Creating a solution starts with an understanding of the factors that are causing in the problem. First, while the unemployment rate is at a record low, underemployment is between eight and 15 percent across various regions of the country. That’s why workers in general want to improve their income and career mobility.

“They understand the need to be upskilled,” said Frank Britt, CEO of Penn Foster, in a “Managing the Future of Work” podcast interview with Harvard Business School Professor Joe Fuller. “It’s not lost on them that the economy is rapidly changing, that there’s risk if they don’t adjust.”

At the same time, middle skills professionals don’t want to go into debt. They’re looking for upskilling that meets the same criteria as any other consumer purchase: quality, affordability, and convenience. Solutions that meet those criteria are in short supply, for now.

Although a lot of capable, well-meaning providers are working on the problem of upskilling workers, each one is essentially working independently. Employers, institutions of higher ed, workforce boards, and workers sometimes feel like they’re not even speaking the same language. Even though everyone wants the same result - qualified workers with good job prospects - they’re not united in their attempt to achieve it.

A coordinated system

A sustainable, scalable solution starts with coordination across these isolated systems.

“We think the leading providers will have the ability to speak essentially two languages,” Britt said. “The language of the learner in a progressive sense, and the language of the employer with all the capabilities implied in a business to business type relationship.”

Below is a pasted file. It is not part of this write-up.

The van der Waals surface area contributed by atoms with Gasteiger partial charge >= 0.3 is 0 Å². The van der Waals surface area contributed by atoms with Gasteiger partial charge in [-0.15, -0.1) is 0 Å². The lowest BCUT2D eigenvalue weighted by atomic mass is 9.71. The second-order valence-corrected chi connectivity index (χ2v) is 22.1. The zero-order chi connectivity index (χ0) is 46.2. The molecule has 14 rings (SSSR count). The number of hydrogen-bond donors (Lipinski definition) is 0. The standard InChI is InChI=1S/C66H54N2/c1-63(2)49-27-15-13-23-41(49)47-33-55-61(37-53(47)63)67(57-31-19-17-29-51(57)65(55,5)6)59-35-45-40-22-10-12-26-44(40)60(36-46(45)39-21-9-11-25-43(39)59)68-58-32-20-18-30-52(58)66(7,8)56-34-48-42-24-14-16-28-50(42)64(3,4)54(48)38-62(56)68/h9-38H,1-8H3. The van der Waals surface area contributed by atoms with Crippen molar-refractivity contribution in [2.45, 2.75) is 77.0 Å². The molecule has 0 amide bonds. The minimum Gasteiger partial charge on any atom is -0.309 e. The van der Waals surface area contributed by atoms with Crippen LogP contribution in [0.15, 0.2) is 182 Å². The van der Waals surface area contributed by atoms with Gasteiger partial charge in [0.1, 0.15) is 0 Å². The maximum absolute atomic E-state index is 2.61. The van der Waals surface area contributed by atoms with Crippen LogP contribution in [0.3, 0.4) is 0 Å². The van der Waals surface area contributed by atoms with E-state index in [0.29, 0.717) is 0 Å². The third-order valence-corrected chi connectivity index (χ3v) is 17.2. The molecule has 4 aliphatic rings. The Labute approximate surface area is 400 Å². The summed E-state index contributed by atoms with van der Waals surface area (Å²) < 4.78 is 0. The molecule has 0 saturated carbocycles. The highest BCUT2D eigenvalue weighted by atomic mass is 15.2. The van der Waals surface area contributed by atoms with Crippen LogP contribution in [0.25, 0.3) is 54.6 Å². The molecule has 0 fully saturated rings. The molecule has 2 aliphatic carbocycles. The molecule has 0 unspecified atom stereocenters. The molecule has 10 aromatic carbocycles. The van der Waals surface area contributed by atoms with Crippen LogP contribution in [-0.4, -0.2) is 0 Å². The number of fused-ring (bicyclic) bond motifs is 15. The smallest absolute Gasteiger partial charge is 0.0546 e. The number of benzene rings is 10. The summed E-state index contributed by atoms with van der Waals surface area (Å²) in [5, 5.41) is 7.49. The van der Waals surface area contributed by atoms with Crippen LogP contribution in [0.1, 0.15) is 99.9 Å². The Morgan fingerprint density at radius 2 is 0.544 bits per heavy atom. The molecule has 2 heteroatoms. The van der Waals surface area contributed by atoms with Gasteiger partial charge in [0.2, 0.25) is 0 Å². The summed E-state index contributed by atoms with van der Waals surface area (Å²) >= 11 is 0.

So providers like Penn Foster, who want to be part of the solution, are essentially building a bridge between working learners and employers. By bridging the gap, Penn Foster has found opportunities to unlock additional value for both parties. Toward that end, they are partnering with EmployBridge, the largest specialty staffing company in the United States, as well as with major employers like Banfield Pet Hospital, Penske and others.

“We’re going to empower [stakeholders] to play at a bigger level, and ideally put more and more institutions into the upskilling business,” Britt said.

Who’s going to pay for it

Currently the federal government provides funding in the form of Pell Grants, student loans and Title IV funding. While that money is valuable, it may not be accessible for everyone - especially workers who don’t want to carry large student loan debt.